All babies go through a sequence of learning to play. The first thing an infant usually does with a toy is bring it to their mouth. They have already had the pleasure of sucking on a nipple and getting milk from it. While sighted babies frequently continue to suck or chew on objects, they have the advantage of knowing something is available and will reach for it because it looks appealing. But if your baby can’t see a toy, they may not know to reach for it unless you make them aware of what it is and where to find it.

If your baby hasn’t started playing with toys the way other children their age do, the reason may be that you child can’t see them clearly and doesn’t know what to do with them because they may not understand how they work. That could be why your 11-month-old hasn’t yet tried to turn the knobs on the busy box and waits for you to do it. Or perhaps your toddler is still putting toy cars in their mouth at age two while other two-year-olds are pretending to drive their toy cars. Here are some tactics you might try to help your baby or toddler learn to enjoy toys and play independently.

Helping Your Child Learn How to Play

  • Help your child become aware of the toys they have by helping to find them, allowing plenty of time to explore them, demonstrating how to play with them, and helping to replace the toy in a specific “home.” Handing your child a toy and explaining what it is, encouraging them to explore it with their senses, and modeling how to play with it, can be a helpful introduction. Try to get toys that make sounds and let your child hear the noise, which will tell your baby where the toy is located. By holding a toy while calling your child to move or turn toward it, you can also help your child learn to find and reach for other things they want.
  • When you introduce your baby to a toy, describe it with words and touch. Sit behind your child and after giving them time to explore the toy independently, using either the hand-under-hand, let your child feel the toy while you demonstrate how to play with it. When you sit behind your baby, your hands are moving in the same direction, which makes the teaching process more natural for both of you. Hand-under-hand, in which you place your hand under your child, may be more reassuring to your baby because you’re the one reaching out to touch something unfamiliar while their hands are “riding along” on the safety of your hands.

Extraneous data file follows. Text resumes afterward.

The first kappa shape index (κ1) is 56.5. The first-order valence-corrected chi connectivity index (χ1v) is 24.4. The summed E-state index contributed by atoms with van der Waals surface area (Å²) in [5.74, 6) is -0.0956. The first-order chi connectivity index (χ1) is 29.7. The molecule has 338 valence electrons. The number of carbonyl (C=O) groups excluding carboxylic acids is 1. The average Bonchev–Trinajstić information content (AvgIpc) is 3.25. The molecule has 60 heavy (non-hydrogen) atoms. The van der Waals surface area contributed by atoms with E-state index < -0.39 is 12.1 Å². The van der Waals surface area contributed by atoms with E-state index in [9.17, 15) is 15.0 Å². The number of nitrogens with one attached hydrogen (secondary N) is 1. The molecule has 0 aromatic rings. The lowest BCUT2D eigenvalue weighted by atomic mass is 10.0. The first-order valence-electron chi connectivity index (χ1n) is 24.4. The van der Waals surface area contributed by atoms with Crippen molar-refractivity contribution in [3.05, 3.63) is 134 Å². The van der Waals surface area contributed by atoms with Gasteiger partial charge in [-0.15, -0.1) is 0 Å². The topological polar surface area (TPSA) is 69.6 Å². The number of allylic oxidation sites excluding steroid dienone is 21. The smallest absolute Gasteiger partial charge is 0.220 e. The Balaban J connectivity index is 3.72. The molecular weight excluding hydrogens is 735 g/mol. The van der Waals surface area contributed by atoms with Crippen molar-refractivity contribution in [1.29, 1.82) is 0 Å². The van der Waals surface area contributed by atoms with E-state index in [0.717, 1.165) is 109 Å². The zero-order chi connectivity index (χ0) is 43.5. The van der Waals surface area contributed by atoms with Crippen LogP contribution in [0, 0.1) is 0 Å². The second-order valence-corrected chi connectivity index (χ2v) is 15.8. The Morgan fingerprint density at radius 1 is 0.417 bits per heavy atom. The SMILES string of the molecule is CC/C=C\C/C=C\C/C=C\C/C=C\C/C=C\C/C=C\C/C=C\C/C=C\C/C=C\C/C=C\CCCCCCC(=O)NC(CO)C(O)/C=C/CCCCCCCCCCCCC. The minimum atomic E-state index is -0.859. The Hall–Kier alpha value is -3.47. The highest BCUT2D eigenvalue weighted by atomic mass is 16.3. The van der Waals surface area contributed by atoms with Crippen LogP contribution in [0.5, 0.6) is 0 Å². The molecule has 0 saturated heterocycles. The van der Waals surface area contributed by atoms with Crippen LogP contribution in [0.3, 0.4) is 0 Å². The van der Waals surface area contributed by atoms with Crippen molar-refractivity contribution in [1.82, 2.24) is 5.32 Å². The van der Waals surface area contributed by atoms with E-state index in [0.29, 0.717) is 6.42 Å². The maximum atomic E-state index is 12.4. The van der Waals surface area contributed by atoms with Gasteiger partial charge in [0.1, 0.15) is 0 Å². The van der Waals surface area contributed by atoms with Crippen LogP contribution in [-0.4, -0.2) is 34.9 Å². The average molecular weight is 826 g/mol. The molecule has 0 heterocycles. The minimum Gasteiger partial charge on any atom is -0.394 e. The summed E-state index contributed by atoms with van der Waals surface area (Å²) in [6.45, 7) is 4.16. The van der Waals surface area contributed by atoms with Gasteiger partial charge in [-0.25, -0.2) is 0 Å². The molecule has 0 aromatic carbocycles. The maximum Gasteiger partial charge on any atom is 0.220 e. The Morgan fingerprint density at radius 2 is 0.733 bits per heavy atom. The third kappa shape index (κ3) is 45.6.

• Objects from the kitchen cabinet can be as entertaining as store-bought toys. For example, you can show and tell your baby how to make noise with pot covers. With your child’s hands on the covers and your hands under their hands, you can say, “Let’s make a banging noise with these pot covers. We’ll bang them together like this,” as you guide your hands toward each other. After the two of you get tired of banging, you can also take a quieter step forward by showing how to put the lids on top of the pots, again explaining what the two of you are doing, “These are pots that I cook your lunch in. Let’s put the covers back on the pots.”
  • Watch how other babies play. If a friend or family member has a sighted child about the same age as your child, it might be helpful to watch how that baby plays with toys. You could then imitate what you see that baby doing with your baby to show your child things they can do. As you enthusiastically model playing, you are teaching your child the joy of play, how to play with toys, and how to socially interact through play.
  • Another helpful tactic to use when your child is playing nearby is to describe what they are doing and suggest expanding that activity. For instance, you might say, ” You’ve pulled all the cars out of the bucket—now let me see you put them back in the bucket.” Or, “How about rolling the big car over to me,” to encourage your child to take turns in play, preparing them for play time with friends.

Helpful Tips

  • When you put a toy in your child’s crib or playpen, make sure your child knows it’s there. Let them feel it and leave it within easy reach.
  • Before your baby can sit on his own, consider lining a laundry basket or box with a soft towel or blanket and putting your child and some toys in it. This will give them a comfortable, confined space that will keep the toys close. At the same time, your child can lean against the side of the basket or box to provide support in a sitting position.
  • Because your baby may not see where a toy goes when it is dropped, consider using a play gym where toys hang down to feel. Toys that have a suction cup on the bottom are also useful because they can be put on a surface, such as a tray or table, and will stay put.
  • When your child is old enough to crawl or walk, coax them to come and get a toy by letting your child know you have it and calling to them from another part of the room.
  • By the time your child is walking, try putting the toys in a big basket or box that can be rummaged through to find a current favorite. Just be sure the basket or box is always in the same place.